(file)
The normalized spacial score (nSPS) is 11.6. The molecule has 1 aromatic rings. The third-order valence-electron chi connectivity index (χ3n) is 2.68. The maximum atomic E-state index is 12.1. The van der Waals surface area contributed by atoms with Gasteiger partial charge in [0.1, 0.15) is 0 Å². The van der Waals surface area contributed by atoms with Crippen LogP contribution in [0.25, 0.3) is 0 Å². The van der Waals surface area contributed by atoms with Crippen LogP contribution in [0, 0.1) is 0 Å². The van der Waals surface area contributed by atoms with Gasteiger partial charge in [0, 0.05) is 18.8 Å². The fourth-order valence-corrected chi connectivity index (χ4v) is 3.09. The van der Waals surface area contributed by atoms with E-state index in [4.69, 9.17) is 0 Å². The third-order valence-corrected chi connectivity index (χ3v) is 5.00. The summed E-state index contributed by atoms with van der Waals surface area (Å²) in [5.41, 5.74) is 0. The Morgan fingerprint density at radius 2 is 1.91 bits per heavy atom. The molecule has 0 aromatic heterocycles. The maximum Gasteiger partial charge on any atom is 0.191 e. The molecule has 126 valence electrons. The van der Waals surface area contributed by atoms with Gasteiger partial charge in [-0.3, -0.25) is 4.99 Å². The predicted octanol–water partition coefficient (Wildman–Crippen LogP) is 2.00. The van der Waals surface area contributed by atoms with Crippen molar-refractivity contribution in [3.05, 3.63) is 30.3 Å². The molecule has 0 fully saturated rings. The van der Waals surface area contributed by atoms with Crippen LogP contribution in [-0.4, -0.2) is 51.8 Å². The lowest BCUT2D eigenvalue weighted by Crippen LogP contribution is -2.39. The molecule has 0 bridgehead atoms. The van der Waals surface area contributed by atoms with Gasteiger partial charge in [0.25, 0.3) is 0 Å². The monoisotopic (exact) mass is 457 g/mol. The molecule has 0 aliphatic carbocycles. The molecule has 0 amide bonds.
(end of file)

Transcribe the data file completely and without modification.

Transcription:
The normalized spacial score (nSPS) is 11.6. The molecule has 1 aromatic rings. The third-order valence-electron chi connectivity index (χ3n) is 2.68. The maximum atomic E-state index is 12.1. The van der Waals surface area contributed by atoms with Gasteiger partial charge in [0.1, 0.15) is 0 Å². The van der Waals surface area contributed by atoms with Crippen LogP contribution in [0.25, 0.3) is 0 Å². The van der Waals surface area contributed by atoms with Crippen LogP contribution in [0, 0.1) is 0 Å². The van der Waals surface area contributed by atoms with Gasteiger partial charge in [0, 0.05) is 18.8 Å². The fourth-order valence-corrected chi connectivity index (χ4v) is 3.09. The van der Waals surface area contributed by atoms with E-state index in [4.69, 9.17) is 0 Å². The third-order valence-corrected chi connectivity index (χ3v) is 5.00. The summed E-state index contributed by atoms with van der Waals surface area (Å²) in [5.41, 5.74) is 0. The Morgan fingerprint density at radius 2 is 1.91 bits per heavy atom. The molecule has 0 aromatic heterocycles. The maximum Gasteiger partial charge on any atom is 0.191 e. The molecule has 126 valence electrons. The van der Waals surface area contributed by atoms with Gasteiger partial charge in [-0.3, -0.25) is 4.99 Å². The predicted octanol–water partition coefficient (Wildman–Crippen LogP) is 2.00. The van der Waals surface area contributed by atoms with Crippen molar-refractivity contribution in [3.05, 3.63) is 30.3 Å². The molecule has 0 fully saturated rings. The van der Waals surface area contributed by atoms with Crippen LogP contribution in [-0.4, -0.2) is 51.8 Å². The lowest BCUT2D eigenvalue weighted by Crippen LogP contribution is -2.39. The molecule has 0 bridgehead atoms. The van der Waals surface area contributed by atoms with Gasteiger partial charge in [0.25, 0.3) is 0 Å². The monoisotopic (exact) mass is 457 g/mol. The molecule has 0 aliphatic carbocycles. The molecule has 0 amide bonds.